2.7 Human Genetic and Genomic Considerations -- 2.7.1 Proteins, the Proteome, and Proteomics -- 2.7.2 The Structure of Proteins -- 2.8 Receptors -- 2.9 Cells and Cell Membranes -- 2.10 Ions and Ion Channels -- 2.10.1 Focus on the hERG Cardiac Potassium Ion Channel -- 2.10.2 Ion Channel (Protein) Trafficking -- 2.11 Enzymes -- 2.11.1 Metabolic Enzymes -- 2.12 Continued Discussion of Biopharmaceuticals -- 2.12.1 Recombinant DNA Technology -- 2.12.2 A Case Study: Genetically Engineered Insulin -- 2.13 Manufacturing Considerations -- 2.13.1 Manufacturing Recombinant Protein Biopharmaceuticals -- References -- Further Reading -- Chapter 3: Cardiovascular Structure, Function, and Pathophysiology -- 3.1 Introduction -- 3.2 The Heart -- 3.2.1 The Cardiac Cycle and the Action Potential -- 3.3 Cardiovascular System Parameters of Interest -- 3.3.1 Stroke Volume and Cardiac Output -- 3.3.2 Total Peripheral Resistance of the Systemic Vasculature -- 3.3.3 Blood Pressure -- 3.4 Cardiac and Cardiovascular Diseases and Occurrences of Clinical Concern -- 3.4.1 Arrhythmias -- 3.4.2 Torsades de Pointes -- 3.4.3 Cardiac Channelopathies I: Long QT Syndrome -- 3.4.4 Hypertension -- 3.4.5 Myocardial Infarction -- 3.4.6 Heart Failure -- 3.5 Cardiac Channelopathies II: Short QT Syndrome -- 3.5.1 Origins of Regulatory Interest in Drug-Induced QT Interval Shortening -- 3.5.2 Current Thinking on This Issue -- References -- Further Reading -- Part III: A Primer of Statistical Considerations -- Chapter 4: Analyzing and Reporting Efficacy Data -- 4.1 Introduction -- 4.2 Categorization of Clinical Trials -- 4.3 Statistical Significance -- 4.3.1 The Role of Probability in Efficacy Assessment -- 4.3.2 Systematic Influence and Randomization -- 4.3.3 A Case Study: The United Kingdom Medical Research Council's Streptomycin Trial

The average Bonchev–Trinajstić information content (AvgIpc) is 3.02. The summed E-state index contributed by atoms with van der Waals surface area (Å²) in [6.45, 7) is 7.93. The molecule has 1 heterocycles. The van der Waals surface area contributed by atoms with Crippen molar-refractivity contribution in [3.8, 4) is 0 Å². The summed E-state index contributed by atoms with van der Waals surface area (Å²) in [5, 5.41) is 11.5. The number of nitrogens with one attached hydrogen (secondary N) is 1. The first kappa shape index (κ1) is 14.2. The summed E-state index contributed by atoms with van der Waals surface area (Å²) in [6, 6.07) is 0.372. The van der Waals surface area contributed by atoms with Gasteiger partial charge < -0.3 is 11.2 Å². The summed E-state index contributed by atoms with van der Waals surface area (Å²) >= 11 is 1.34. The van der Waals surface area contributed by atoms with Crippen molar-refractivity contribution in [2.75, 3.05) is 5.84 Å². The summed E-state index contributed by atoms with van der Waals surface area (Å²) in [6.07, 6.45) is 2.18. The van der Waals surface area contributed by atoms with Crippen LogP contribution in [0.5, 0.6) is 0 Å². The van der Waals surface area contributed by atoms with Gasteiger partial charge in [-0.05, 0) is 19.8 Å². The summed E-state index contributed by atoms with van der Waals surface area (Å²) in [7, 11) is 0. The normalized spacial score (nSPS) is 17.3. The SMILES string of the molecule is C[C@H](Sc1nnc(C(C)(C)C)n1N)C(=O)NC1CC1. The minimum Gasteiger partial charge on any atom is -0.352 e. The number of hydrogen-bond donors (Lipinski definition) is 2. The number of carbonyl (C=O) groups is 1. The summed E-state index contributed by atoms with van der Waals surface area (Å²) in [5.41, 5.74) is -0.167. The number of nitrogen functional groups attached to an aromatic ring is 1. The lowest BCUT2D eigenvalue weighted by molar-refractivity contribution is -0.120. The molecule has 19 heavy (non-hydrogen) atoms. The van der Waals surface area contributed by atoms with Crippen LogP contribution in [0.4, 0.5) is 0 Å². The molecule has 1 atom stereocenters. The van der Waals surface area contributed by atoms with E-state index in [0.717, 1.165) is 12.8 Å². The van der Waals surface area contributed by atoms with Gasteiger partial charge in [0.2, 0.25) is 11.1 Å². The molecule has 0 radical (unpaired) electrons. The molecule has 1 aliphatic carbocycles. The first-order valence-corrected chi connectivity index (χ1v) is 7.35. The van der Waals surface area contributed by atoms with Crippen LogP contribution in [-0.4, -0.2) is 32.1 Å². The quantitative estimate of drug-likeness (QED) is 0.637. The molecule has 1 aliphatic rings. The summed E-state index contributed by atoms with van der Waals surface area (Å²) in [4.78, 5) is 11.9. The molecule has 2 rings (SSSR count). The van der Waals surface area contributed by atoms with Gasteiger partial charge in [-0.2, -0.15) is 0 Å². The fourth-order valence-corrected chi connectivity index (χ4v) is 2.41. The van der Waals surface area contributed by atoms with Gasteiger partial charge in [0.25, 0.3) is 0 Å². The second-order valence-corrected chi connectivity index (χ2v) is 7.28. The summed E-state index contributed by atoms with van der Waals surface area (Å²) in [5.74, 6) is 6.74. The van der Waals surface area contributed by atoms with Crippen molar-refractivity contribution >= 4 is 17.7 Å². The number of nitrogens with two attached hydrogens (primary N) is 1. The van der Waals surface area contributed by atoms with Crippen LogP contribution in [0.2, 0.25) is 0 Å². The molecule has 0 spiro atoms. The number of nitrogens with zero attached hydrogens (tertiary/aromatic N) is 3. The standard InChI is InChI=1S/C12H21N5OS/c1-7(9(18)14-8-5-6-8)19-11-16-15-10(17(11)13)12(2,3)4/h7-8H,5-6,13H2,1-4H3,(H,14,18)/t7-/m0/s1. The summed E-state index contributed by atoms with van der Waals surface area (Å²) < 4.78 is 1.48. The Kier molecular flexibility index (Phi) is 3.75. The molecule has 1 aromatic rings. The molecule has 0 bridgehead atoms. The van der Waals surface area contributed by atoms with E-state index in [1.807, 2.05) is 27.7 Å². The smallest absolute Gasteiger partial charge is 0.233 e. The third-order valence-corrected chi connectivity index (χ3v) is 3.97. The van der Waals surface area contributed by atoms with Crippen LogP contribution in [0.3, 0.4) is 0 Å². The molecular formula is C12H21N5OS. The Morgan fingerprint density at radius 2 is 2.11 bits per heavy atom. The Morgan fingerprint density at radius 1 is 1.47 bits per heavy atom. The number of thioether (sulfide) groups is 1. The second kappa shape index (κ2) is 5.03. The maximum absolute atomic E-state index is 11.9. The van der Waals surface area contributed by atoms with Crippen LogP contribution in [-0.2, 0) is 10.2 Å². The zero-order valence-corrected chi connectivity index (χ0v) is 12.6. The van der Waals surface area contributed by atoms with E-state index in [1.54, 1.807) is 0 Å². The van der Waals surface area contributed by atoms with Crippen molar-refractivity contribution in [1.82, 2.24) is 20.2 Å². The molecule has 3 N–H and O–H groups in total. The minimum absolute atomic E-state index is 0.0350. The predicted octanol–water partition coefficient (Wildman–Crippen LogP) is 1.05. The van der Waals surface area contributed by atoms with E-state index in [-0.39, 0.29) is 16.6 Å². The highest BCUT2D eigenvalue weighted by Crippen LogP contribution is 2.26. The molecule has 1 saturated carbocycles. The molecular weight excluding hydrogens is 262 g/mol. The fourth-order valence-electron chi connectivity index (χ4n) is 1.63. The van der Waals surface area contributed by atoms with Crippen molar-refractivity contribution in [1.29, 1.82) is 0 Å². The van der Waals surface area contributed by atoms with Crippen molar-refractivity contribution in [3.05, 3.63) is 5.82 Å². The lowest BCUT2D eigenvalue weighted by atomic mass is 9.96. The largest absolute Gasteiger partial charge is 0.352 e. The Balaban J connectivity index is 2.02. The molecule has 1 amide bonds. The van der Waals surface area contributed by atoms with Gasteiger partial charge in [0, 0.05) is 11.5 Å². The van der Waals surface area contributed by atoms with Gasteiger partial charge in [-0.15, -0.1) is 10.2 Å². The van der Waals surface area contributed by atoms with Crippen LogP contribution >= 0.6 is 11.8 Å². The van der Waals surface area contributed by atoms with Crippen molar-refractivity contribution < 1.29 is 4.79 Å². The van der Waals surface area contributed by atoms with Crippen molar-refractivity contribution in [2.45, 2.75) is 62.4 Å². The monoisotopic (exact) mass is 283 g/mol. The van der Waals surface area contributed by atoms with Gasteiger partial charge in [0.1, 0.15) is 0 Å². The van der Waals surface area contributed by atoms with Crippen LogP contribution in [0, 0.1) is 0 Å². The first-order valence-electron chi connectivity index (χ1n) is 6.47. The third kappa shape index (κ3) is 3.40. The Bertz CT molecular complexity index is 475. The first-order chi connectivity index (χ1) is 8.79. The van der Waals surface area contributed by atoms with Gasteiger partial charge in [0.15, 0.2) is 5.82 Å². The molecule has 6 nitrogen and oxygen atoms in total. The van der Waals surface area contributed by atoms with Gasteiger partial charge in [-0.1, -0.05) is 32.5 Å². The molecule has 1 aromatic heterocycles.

4.3.4 An Illustrative Example of an Efficacy Analysis to Determine Statistical Significance -- 4.3.5 Factors Influencing the Attainment of Statistical Significance -- 4.4 Analyzing Data from Clinical Trials Employing More than Two Treatments -- 4.4.1 A Further Analytical Step: Multiple Comparisons -- 4.4.2 Type I and Type II Errors -- 4.4.3 Well-Defined Study Objectives and Endpoints -- 4.5 Clinical Significance -- 4.5.1 Confidence Intervals -- 4.5.2 Other Confidence Levels of Interest -- 4.5.3 One-Sided Confidence Intervals -- 4.5.4 Relationship Between Confidence Intervals and Probability Levels -- 4.6 Noninferiority Trials -- 4.6.1 The Noninferiority Margin -- 4.6.2 Hypothesis Construction and Testing -- 4.6.3 Case Study 1: Noninferiority Established for New Drug A -- 4.6.4 Case Study 2: Noninferiority Not Established for New Drug B -- 4.6.5 Employment of Noninferiority Margins in Proarrhythmic Safety Assessments -- References -- Further Reading -- Chapter 5: Analyzing and Reporting Safety Data -- 5.1 Introduction -- 5.2 FDA's Premarketing Risk Assessment Guidance -- 5.2.1 The Utility of Safety Data for Prescribing Physicians and Patients -- 5.2.2 Drug Labeling -- 5.3 General Safety Descriptions -- 5.3.1 Extent of Exposure -- 5.3.2 Vital Signs -- 5.3.3 Adverse Events -- 5.3.4 Common Laboratory Tests -- 5.3.5 Examples of Safety Tables Included in Clinical Study Reports -- 5.3.6 Shift Analysis -- 5.3.7 Responders' Analysis -- 5.4 A Key Reason for the Nature of General Safety Descriptions -- 5.5 The Intersection-Union and Union-Intersection Tests -- 5.5.1 The Thorough QT/QTc Study -- 5.5.1.1 Establishing Assay Sensitivity -- 5.5.1.2 Evaluating the Therapeutic and Supratherapeutic Doses of the Drug -- 5.5.1.3 Control of Multiplicity Issues in Thorough QT/QTc Trials -- References -- Further Reading